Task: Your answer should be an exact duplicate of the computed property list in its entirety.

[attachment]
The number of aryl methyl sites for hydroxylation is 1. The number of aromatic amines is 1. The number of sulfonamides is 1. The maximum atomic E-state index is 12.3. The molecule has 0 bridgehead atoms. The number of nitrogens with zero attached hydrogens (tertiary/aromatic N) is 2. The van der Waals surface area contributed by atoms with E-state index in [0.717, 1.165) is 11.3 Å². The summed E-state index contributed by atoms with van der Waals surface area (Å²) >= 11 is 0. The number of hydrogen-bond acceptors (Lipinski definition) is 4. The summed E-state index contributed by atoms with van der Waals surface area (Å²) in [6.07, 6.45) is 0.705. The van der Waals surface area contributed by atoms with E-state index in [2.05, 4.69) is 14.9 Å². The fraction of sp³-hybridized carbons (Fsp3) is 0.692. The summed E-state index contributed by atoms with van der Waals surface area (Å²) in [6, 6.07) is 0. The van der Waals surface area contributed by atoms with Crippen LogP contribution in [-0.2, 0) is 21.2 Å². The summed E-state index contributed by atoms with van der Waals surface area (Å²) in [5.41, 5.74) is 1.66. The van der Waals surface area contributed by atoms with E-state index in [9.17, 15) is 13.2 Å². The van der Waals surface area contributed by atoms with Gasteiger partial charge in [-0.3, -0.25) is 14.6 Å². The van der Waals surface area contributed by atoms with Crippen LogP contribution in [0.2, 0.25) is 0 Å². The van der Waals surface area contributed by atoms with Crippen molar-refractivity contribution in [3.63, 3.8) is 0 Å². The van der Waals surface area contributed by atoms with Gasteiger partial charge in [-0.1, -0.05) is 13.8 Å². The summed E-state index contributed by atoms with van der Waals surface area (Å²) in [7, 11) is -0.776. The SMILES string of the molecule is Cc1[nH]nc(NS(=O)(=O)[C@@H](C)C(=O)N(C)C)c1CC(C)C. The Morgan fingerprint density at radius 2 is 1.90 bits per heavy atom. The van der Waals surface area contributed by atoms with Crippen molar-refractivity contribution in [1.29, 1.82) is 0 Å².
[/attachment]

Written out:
The number of aryl methyl sites for hydroxylation is 1. The number of aromatic amines is 1. The number of sulfonamides is 1. The maximum atomic E-state index is 12.3. The molecule has 0 bridgehead atoms. The number of nitrogens with zero attached hydrogens (tertiary/aromatic N) is 2. The van der Waals surface area contributed by atoms with E-state index in [0.717, 1.165) is 11.3 Å². The summed E-state index contributed by atoms with van der Waals surface area (Å²) >= 11 is 0. The number of hydrogen-bond acceptors (Lipinski definition) is 4. The summed E-state index contributed by atoms with van der Waals surface area (Å²) in [6.07, 6.45) is 0.705. The van der Waals surface area contributed by atoms with E-state index in [2.05, 4.69) is 14.9 Å². The fraction of sp³-hybridized carbons (Fsp3) is 0.692. The summed E-state index contributed by atoms with van der Waals surface area (Å²) in [6, 6.07) is 0. The van der Waals surface area contributed by atoms with Crippen LogP contribution in [-0.2, 0) is 21.2 Å². The summed E-state index contributed by atoms with van der Waals surface area (Å²) in [5.41, 5.74) is 1.66. The van der Waals surface area contributed by atoms with E-state index in [9.17, 15) is 13.2 Å². The van der Waals surface area contributed by atoms with Gasteiger partial charge in [-0.3, -0.25) is 14.6 Å². The van der Waals surface area contributed by atoms with Crippen LogP contribution in [0.2, 0.25) is 0 Å². The van der Waals surface area contributed by atoms with Crippen molar-refractivity contribution in [3.63, 3.8) is 0 Å². The van der Waals surface area contributed by atoms with Gasteiger partial charge in [-0.1, -0.05) is 13.8 Å². The summed E-state index contributed by atoms with van der Waals surface area (Å²) in [7, 11) is -0.776. The SMILES string of the molecule is Cc1[nH]nc(NS(=O)(=O)[C@@H](C)C(=O)N(C)C)c1CC(C)C. The Morgan fingerprint density at radius 2 is 1.90 bits per heavy atom. The van der Waals surface area contributed by atoms with Crippen molar-refractivity contribution in [1.29, 1.82) is 0 Å².